ArChan Chan Kit-ying, chef de cuisine at Cantonese Restaurant Ho Lee Fook within Hong Kong’s SoHo neighborhood, who was appointed to the position in 2021 following 13 years in the kitchen at home in Australia and Singapore and Singapore, explains to Richard Lord how it changed her life.
I read it again while I was living in Australia. I was born in Hong Kong and only moved to Australia in 2008, shortly after I graduated from university in order to study to become a chef.
It was in 2016 that I was offered my first job as a head chef in Andrew McConnell’s Ricky & Pinky, a modern Chinese restaurant (in Melbourne). I completed my work experience with the JW Marriott in Hong Kong before moving to Australia and did not have any prior Chinese cooking experience.
“30 Years in the Kitchen” (1956) is a collection of cookbooks written by Chan Wing.
For me, reading is essential. In the beginning, I was trying to learn how to cook Chinese food and was reading as much as I could.
The family I was with asked, “OK What’s the traditional Cantonese food? I’ve found books on contemporary food and fusion, however, I’d like to know more about it before when I came into the world.” The grandfather of my father spoke about the writer he was while he was a kid, and he suggested the books he had read to me.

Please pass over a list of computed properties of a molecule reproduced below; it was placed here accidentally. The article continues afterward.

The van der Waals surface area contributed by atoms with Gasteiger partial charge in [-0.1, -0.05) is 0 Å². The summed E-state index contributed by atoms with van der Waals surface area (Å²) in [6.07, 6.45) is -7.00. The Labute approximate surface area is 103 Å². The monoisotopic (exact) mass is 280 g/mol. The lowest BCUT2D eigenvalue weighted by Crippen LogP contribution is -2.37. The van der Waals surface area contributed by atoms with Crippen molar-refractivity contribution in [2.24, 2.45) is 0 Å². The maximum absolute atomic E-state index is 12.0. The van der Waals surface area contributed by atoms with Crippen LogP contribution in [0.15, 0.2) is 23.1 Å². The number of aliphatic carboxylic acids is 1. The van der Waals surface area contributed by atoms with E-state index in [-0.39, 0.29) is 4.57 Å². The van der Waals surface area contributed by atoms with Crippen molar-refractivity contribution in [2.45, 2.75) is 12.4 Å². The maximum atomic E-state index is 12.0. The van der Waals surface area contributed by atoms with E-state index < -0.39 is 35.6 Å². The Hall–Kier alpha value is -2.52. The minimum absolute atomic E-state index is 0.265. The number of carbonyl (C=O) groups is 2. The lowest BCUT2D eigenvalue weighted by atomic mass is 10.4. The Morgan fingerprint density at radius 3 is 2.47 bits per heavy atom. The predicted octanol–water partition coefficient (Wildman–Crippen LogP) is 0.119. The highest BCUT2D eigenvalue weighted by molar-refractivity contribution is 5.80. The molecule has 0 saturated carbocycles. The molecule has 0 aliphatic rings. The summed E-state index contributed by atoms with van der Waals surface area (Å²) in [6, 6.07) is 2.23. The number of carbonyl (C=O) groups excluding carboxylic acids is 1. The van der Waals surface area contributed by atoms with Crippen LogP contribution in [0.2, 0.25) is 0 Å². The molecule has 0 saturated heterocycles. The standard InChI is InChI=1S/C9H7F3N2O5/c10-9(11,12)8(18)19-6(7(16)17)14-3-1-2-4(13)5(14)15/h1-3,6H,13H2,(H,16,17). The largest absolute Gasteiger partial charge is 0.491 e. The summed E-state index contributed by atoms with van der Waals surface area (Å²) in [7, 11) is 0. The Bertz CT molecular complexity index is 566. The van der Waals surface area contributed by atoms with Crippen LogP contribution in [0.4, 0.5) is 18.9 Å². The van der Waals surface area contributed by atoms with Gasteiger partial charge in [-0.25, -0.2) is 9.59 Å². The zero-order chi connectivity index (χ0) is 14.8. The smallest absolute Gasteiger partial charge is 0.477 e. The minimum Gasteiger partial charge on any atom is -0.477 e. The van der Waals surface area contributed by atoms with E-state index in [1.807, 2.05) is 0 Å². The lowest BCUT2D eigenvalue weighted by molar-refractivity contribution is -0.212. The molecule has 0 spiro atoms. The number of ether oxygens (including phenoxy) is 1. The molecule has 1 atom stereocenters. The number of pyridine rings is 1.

From announcing 1200 oysters every day to establishing the restaurant, and the journey of a chef
There were a few very common items, such as the home cook as well as a return to the dynastic kitchen. It’s more than just a cookbook; it also inspired me to dream about the foods people ate back in the day. Through these recipes, you will see the way people live.
Many cooks will look through the recipe book and an ingredient inside and wonder, “How can I translate that to one of my dishes?” For me, it’s a matter of background. It could be something I’ve put in the dish after reading about it a few years in the past.
It’s a fascinating aspect of Cantonese cuisine that is that with the majority of meals, you’ll likely come to them (as a diner) with a preconceived notion of what you’ll get. This book is intriguing to me, as many aspects remain relevant.
The inside is the interior of Ho Lee Fook, in Hong Kong’s SoHo neighborhood.
I had to master the food, and later, I needed to know how to modernize it. It is commonplace for me to make an update or change version of the dish. However, I consider how to create the perfect arrangement.
At present, I’m in Ho Lee Fook, my relationship with Cantonese and the local food is much more ensconced.
I’ve returned to this book, and it’s still enjoyable to read, but it also shows how much I’ve evolved since reading it in the beginning. In the end, I decided to read it a lot in order to get a sense of it.
There have been occasions since when I’d read a recipe in the book before I fell asleep to study it further. Nowadays, I’d like to slow down my reading.